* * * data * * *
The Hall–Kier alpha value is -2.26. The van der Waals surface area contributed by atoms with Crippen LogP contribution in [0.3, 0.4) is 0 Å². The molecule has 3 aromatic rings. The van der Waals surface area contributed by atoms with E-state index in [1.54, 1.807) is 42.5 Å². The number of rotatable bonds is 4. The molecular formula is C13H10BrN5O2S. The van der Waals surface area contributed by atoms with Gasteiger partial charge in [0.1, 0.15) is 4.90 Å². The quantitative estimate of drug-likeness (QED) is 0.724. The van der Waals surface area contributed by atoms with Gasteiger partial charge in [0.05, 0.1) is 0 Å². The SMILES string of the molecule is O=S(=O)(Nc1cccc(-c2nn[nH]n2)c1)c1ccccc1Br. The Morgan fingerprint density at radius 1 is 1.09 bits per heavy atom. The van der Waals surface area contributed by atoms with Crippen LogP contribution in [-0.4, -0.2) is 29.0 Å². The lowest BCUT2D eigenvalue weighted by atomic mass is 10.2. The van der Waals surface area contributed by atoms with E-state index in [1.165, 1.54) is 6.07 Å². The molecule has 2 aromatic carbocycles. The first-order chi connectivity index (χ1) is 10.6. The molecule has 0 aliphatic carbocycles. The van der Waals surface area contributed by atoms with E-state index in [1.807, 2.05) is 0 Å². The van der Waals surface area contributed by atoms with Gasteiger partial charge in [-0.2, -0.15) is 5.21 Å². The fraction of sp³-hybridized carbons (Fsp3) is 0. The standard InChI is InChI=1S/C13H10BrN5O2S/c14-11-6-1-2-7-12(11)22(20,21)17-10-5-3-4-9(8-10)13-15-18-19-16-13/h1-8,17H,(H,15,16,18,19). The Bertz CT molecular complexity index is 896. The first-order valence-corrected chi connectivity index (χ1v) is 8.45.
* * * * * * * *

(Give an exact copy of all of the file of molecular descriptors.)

The Hall–Kier alpha value is -2.26. The van der Waals surface area contributed by atoms with Crippen LogP contribution in [0.3, 0.4) is 0 Å². The molecule has 3 aromatic rings. The van der Waals surface area contributed by atoms with E-state index in [1.54, 1.807) is 42.5 Å². The number of rotatable bonds is 4. The molecular formula is C13H10BrN5O2S. The van der Waals surface area contributed by atoms with Gasteiger partial charge in [0.1, 0.15) is 4.90 Å². The quantitative estimate of drug-likeness (QED) is 0.724. The van der Waals surface area contributed by atoms with Gasteiger partial charge in [0.05, 0.1) is 0 Å². The SMILES string of the molecule is O=S(=O)(Nc1cccc(-c2nn[nH]n2)c1)c1ccccc1Br. The Morgan fingerprint density at radius 1 is 1.09 bits per heavy atom. The van der Waals surface area contributed by atoms with Crippen LogP contribution in [-0.4, -0.2) is 29.0 Å². The lowest BCUT2D eigenvalue weighted by atomic mass is 10.2. The van der Waals surface area contributed by atoms with E-state index in [1.165, 1.54) is 6.07 Å². The molecule has 2 aromatic carbocycles. The first-order chi connectivity index (χ1) is 10.6. The molecule has 0 aliphatic carbocycles. The van der Waals surface area contributed by atoms with E-state index in [1.807, 2.05) is 0 Å². The van der Waals surface area contributed by atoms with Gasteiger partial charge in [-0.2, -0.15) is 5.21 Å². The fraction of sp³-hybridized carbons (Fsp3) is 0. The standard InChI is InChI=1S/C13H10BrN5O2S/c14-11-6-1-2-7-12(11)22(20,21)17-10-5-3-4-9(8-10)13-15-18-19-16-13/h1-8,17H,(H,15,16,18,19). The Bertz CT molecular complexity index is 896. The first-order valence-corrected chi connectivity index (χ1v) is 8.45.